Alterations in retinoic acid signaling affect the development of the mouse coronary vasculature.
- Additional Document Info
- View All
BACKGROUND: During the final stages of heart development the myocardium grows and becomes vascularized by means of paracrine factors and cell progenitors derived from the epicardium. There is evidence to suggest that retinoic acid (RA), a metabolite of vitamin A, plays an important role in epicardial-based developmental programming. However, the consequences of altered RA-signaling in coronary development have not been systematically investigated. RESULTS: We explored the developmental consequences of altered RA-signaling in late cardiogenic events that involve the epicardium. For this, we used a model of embryonic RA excess based on mouse embryos deficient in the retinaldehyde reductase DHRS3, and a complementary model of embryonic RA deficiency based on pharmacological inhibition of RA synthesis. We found that alterations in embryonic RA signaling led to a thin myocardium and aberrant coronary vessel formation and remodeling. Both excess, and deficient RA-signaling are associated with reductions in ventricular coverage and density of coronary vessels, altered vessel morphology, and impaired recruitment of epicardial-derived mural cells. Using a combined transcriptome and proteome profiling approach, we found that RA treatment of epicardial cells influenced key signaling pathways relevant for cardiac development. CONCLUSIONS: Epicardial RA-signaling plays critical roles in the development of the coronary vasculature needed to support myocardial growth. Developmental Dynamics 247:976-991, 2018. © 2018 Wiley Periodicals, Inc.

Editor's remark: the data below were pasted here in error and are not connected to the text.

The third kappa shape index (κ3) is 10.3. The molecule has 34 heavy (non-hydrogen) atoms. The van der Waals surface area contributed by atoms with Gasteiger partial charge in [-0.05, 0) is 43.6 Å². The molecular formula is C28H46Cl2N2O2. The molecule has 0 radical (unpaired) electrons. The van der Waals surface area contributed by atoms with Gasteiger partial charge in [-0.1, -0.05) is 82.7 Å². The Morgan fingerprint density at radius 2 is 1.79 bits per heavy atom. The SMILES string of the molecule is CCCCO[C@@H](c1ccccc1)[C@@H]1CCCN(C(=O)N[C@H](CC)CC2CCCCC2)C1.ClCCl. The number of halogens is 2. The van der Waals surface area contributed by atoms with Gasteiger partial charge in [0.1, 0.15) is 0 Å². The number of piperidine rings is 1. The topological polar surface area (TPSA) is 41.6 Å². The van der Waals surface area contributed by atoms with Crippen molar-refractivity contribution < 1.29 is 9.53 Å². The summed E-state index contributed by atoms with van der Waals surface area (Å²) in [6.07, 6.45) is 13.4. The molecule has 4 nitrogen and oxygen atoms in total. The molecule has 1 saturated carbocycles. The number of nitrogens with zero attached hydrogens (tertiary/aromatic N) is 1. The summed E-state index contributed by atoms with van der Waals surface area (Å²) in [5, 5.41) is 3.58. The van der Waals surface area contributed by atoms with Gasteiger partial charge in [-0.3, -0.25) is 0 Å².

has subject area